Wrong-way prevention from Mercedes-Benz

System can 'see' wrong-way signs

April 4, 2013
by Fleet Management staff

(From the Jan-Feb 2013 print edition of Fleet Management)

Mercedes-Benz has developed an assistance system aimed to eliminate the threat of drivers entering one-way streets and on-ramps. The new traffic sign assistance system is able to recognize no-entry signs and issues an acoustic and visual warning to the driver if he or she should drive the wrong way. The new system will be available for the new Mercedes-Benz S-Class, due to be launched this year, and on the revamped E-Class.

As a rule, wrong-way drivers are only mentioned by the media when their actions end with victims who are either badly or fatally injured. The number of wrong-way drivers is actually much higher. In Germany alone, the number is estimated at about seven incidents per day of drivers entering highways going the wrong way. In most cases wrong-way driving ends without tragedy, but the threat of wrong-way drivers still accompanies drivers every day.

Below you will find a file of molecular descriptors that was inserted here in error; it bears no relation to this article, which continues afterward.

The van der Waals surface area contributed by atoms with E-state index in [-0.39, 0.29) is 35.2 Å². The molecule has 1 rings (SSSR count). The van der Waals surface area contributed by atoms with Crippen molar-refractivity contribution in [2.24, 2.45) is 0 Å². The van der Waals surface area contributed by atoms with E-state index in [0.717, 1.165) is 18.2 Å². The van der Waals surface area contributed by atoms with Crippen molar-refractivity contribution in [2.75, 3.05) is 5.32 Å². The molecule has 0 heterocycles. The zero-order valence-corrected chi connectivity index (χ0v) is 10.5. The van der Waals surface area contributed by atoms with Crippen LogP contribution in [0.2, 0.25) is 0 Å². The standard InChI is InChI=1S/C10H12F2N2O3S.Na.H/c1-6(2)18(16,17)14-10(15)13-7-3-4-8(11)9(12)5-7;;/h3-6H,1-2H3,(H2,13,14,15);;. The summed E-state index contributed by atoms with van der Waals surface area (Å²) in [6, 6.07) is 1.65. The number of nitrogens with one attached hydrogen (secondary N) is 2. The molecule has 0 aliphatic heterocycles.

The system relies on a camera on the inside of the windscreen. It can visually identify no-entry signs and send the information obtained to the computer in the on-board electronics. If it detects that the vehicle is about to pass the relevant prohibitory signs and is entering an on-ramp, the system warns the driver. Three loud beeps are issued and a red no-entry symbol lights up in the display in order to make the driver aware of the danger.

In order to further improve the reliability of the system, the electronics compare the data from the camera with data from the navigation system. The other functions of the new Mercedes-Benz traffic sign assistance system also profit from this feature, which also includes the detection and display of speed limits and no-overtaking signs as well as the signs indicating the end of these particular restrictions.

If poor visibility limits the system’s optics too much—during heavy snow, for example—the system reports to the driver that it is “temporarily unavailable”. Initially the system will be designed primarily for use in Germany. Mercedes-Benz is however working on adapting the system for use in other countries.